Guide to the Loire regions

Côtes d'Auvergne


Le Puy-de-Dôme is the dominant peak of the Chaîne-des-Puys

The Puy-de-Dôme is the instantly recognisable volcano which lends its name to the département. At 1,465 metres, it is dominates the skyline to the west of Clermont-Ferrand and is used by the locals as a gauge for the daily weather; if it is clear during the morning, then chances are it will be fine for the rest of the day, but if capped by cloud, it generally signals that rain, or winter snow, is on its way. It is also normal in winter for it to be below freezing in Clermont-Ferrand whilst (due to the phenomenon of temperature inversion) the top of the Puy-de-Dôme is 20˚centigrade warmer and bathed in sunshine, as the colder (and therefore heavier) air tumbles down from the slopes.  


Situated 15 kilometres south of the spa town of Vichy, this village enjoys a reputation for its naturally carbonated mineral water, although it once had its own thriving wine industry. The village itself has medieval origins with fortifications dating back to the 13th and 14th Century. It also has its own 13th Century Château, which was once owned by Pierre Laval, the Prime Minister of the notorious Vichy Government, who was born in the village.   

Towards Riom

Riom is a somber place, full of black stone houses. Set out in a formal grid system, following a redesign within the original medieval walls during the late 15th Century, a ring-road circles the town where the walls once stood. The Romanesque church, dedicated to Saint-Amable, dominates the centre and forms its focal point.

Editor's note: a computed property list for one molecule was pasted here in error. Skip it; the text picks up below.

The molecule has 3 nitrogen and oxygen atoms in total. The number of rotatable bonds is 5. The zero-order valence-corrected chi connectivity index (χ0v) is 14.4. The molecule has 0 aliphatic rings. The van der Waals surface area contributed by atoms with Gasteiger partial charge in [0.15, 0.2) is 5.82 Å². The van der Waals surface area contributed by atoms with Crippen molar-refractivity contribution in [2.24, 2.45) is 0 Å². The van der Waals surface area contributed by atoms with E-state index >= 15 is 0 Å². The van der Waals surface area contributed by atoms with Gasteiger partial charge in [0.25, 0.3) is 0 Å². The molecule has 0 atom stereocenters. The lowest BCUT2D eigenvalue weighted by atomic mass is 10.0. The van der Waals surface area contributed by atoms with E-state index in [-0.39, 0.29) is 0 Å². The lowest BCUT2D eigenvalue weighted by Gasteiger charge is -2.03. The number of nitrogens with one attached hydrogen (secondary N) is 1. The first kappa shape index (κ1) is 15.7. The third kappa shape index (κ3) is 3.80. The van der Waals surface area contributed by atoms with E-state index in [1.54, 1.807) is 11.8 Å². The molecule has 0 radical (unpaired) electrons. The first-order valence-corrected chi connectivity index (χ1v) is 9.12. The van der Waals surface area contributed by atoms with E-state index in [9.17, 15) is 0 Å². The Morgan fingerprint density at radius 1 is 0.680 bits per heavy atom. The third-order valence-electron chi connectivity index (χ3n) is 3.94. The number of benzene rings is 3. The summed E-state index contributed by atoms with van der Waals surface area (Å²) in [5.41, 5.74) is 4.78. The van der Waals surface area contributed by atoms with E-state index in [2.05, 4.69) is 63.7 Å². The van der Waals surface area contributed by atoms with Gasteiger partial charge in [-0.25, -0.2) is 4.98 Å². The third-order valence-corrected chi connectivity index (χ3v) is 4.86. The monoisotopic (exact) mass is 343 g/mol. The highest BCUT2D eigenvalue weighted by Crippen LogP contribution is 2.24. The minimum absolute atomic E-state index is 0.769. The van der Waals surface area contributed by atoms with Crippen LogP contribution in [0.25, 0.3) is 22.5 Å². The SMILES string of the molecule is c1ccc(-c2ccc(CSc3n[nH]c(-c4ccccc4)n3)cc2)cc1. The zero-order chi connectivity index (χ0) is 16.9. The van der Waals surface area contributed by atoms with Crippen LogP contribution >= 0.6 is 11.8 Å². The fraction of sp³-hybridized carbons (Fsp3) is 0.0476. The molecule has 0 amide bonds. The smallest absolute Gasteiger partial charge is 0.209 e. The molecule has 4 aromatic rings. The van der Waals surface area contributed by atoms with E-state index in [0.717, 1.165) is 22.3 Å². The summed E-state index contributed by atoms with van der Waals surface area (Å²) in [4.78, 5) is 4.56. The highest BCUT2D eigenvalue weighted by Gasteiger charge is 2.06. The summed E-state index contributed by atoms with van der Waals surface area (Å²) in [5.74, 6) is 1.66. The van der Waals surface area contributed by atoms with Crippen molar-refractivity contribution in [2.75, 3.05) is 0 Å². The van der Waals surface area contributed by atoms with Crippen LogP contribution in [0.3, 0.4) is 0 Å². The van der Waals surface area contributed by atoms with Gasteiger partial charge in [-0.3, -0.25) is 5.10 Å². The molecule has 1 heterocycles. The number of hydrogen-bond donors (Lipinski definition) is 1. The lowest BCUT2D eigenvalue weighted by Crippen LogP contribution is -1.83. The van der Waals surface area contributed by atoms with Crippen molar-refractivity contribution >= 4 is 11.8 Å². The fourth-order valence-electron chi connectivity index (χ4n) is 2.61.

Takes its name from Château de Guy, after Guy II, the comte d’Auvergne between 1194 and 1222 who constructed a stronghold on a hill in order to protect the city of Riom. It’s a classic 19th Century spa town of around 6,000 Brayauds, the name given to the local inhabitants. Between May and October the population doubles as it attracts visitors from all over France who come to take the waters and seek treatment for various ailments. From the Medieval heart, the spas were developed separately, in a wooded glade, and it is from here that its twelve warm springs spout foul tasting waters rich in magnesium chlorate; the highest concentration of any in Europe. 

Château de Tournoël, Volvic
This is one of the most picturesque scenes in the Auvergne. The feudal château sits on top of a volcanic mound, just outside the town of Volvic, and enjoys fine views that extend along the Chaîne-des-Puys and down onto the Limagne plain. From the outside it looks intact, but on close inspection what remains is little more than a shell, following two hundred years of pillaging by local builders in search of a ready source of materials. The origins of the chateau go back as far as the 11th Century to the Counts of Auvergne, although the original fortification was destroyed early on following a raid by King Philippe Auguste in 1213. What is visible today are the ruins of a château that was established in the 13th Century, but battered in history by a succession of marauding warring factions. It was badly attacked by the Catholic League in 1594 during the Wars of Religion and again in 1632, when it was captured by Gaston d’Orléans in his battle with Richelieu. Centuries of neglect and harsh weather have left it in a poor state, although the current owners, who purchased the château in 2000, are slowly attempting to restore it. The château is open for visits. Consult the website for prices and opening times.

1 rue des Ramparts
T: + 33 4 73 33 53 06